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Title: The procedural approach to learning: a bridge to a deep approach, or an adaptation to learning engineering that precludes understanding?
Deep and surface approaches to learning, first identified by Marton and SSljs (1976), have subsequently been recognised in a wide variety of educational contexts, and have provided a powerful way of thinking about student learning in higher education. Most such studies have started with these two constructs (and in some cases a third strategic approach formulated by Entwistle & Ramsden, 1983). However, it has been suggested that approaches to learning might take on different manifestations in different academic specialisations, and this paper draws on two independently conducted studies in engineering programmes (Case, 2000; Marshall, 1995) in which, in addition to deep and surface approaches, a third distinct procedural approach was identified.
Both these studies were small-scale qualitative studies of engineering students over the period of a course. Marshall (1995) followed thirteen students as they proceeded through the year-long Engineering Foundation course at Oxford University, while Cases (2000) study drew on the experiences of eleven second year chemical engineering students at the University of Cape Town during the first semester Material and Energy Balances course. Both studies used the concept of approach to learning, and sought to identify the approaches used at both a task and a course level. Marshall identified three approaches to learning used by the group, namely (i) surface, (ii) procedural deep and (iii) conceptual deep. Case also identified three approaches, termed (i) information-based, (ii) algorithmic and (iii) conceptual. The first and third approaches from each study can be seen to roughly equate to the classic surface and deep approaches respectively. The focus of the present paper is on the second approach, Marshalls procedural deep approach and Cases algorithmic approach.
Marshall (1995) described the procedural deep approach as focusing on the application of problem-solving procedures/algorithms, and on the relationship between parts of algorithms with each other. She noted that in this approach students had the intention to gain understanding at some future point through familiarity with applications and problem-solving procedures. Case (2000) defined the algorithmic approach as a focus on the remembering of solution methods in order to be able to apply these in an assessment environment. The focus was on method, rather than understanding, although some students felt that understanding might come later after one had worked through many problems. The similarities between these findings are striking, and it would appear that these approaches are equivalent. We therefore decided to adopt the term procedural given the potential confusions with the term algorithmic that had been noted in the chemical engineering context.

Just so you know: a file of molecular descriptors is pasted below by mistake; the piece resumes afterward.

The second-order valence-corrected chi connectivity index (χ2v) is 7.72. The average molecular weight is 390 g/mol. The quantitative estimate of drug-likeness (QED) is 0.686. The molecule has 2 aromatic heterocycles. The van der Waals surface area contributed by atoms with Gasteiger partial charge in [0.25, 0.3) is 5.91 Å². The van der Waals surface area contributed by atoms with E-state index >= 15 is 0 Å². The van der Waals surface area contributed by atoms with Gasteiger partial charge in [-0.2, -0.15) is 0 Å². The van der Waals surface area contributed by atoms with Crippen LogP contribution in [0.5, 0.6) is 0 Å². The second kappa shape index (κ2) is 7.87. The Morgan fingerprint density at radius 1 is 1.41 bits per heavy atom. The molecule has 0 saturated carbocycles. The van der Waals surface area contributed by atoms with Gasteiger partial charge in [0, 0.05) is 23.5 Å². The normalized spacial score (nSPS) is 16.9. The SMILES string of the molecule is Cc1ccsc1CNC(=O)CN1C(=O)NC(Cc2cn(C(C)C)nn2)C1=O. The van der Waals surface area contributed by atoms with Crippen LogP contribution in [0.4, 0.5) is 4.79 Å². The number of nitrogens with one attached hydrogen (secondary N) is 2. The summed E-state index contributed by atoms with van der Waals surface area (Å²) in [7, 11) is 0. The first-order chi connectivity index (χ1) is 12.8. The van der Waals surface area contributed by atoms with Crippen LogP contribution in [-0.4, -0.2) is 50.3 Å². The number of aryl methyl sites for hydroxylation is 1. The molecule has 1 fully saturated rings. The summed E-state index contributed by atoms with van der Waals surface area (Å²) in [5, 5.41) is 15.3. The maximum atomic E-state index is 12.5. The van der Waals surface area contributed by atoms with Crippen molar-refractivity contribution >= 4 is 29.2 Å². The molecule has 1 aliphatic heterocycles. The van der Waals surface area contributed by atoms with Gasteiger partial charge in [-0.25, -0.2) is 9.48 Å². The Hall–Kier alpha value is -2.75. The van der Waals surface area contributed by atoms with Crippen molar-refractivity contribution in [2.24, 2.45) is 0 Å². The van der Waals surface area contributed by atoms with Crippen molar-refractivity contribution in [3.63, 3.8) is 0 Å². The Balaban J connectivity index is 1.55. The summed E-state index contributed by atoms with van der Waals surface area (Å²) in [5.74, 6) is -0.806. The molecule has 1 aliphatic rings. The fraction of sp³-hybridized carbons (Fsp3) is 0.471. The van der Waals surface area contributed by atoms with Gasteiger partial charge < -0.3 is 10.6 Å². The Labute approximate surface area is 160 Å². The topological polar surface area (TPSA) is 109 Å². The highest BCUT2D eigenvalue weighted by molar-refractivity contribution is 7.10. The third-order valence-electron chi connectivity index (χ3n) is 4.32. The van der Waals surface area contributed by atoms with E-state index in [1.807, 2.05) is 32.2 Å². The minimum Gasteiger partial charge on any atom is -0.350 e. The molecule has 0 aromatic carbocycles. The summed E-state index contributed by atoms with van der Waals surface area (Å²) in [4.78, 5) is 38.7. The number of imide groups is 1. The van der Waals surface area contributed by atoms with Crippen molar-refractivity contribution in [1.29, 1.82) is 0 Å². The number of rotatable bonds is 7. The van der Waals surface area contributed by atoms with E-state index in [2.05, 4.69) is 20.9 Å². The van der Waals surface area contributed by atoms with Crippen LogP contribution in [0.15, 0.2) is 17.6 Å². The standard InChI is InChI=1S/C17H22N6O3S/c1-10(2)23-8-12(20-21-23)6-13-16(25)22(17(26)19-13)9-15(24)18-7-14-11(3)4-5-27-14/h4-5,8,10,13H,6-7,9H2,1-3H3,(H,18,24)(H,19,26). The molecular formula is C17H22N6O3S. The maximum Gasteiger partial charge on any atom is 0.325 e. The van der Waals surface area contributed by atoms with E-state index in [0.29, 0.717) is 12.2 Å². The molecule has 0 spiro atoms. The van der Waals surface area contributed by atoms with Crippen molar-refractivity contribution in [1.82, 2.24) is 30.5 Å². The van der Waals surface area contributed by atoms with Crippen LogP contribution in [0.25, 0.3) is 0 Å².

The point of debate centres around whether indeed the use of a procedural approach ultimately leads to understanding (and consequently a deep approach) as was asserted by the students in both studies. Marshall termed this a procedural deep approach due to the ultimate focus on understanding, while Case classified this as a surface approach due its focus on something other than understanding. The longitudinal data provide an interesting picture. Marshall identified over the course of engagement with engineering studies that students tended to converge from both deep and surface approaches towards a procedural approach. Cases study initially suggested that there was a general movement from surface to algorithmic (procedural) to deep, but later data suggests that there were some students who entered the course familiar with a deep approach who reverted to the algorithmic (procedural) approach.
These findings raise important questions for tertiary engineering (and possibly also science) education contexts, where much of the teaching and curriculum is built on the implicit assumption that practising in the solution of numerical problems will result in conceptual understanding. These studies confirm that students do indeed pick up and act on this message, many implementing procedural approaches, but as to whether such approaches will result in understanding is a matter for debate.
Case, J. M. (2000). Students' perceptions of context, approaches to learning and metacognitive development in a second year chemical engineering course. Unpublished PhD, Monash University, Melbourne.
Entwistle, N. J., & Ramsden, P. (1983). Understanding student learning. London: Croom Helm.
Marshall, D. (1995). The relationship between learning conceptions, approaches to learning and learning outcomes in foundation year engineering students. Unpublished D.Phil., University of Oxford, Oxford.
Marton, F., & SSljs, R. (1976). On qualitative differences in learning: I - Outcome and process. British Journal of Educational Psychology, 46, 4-11.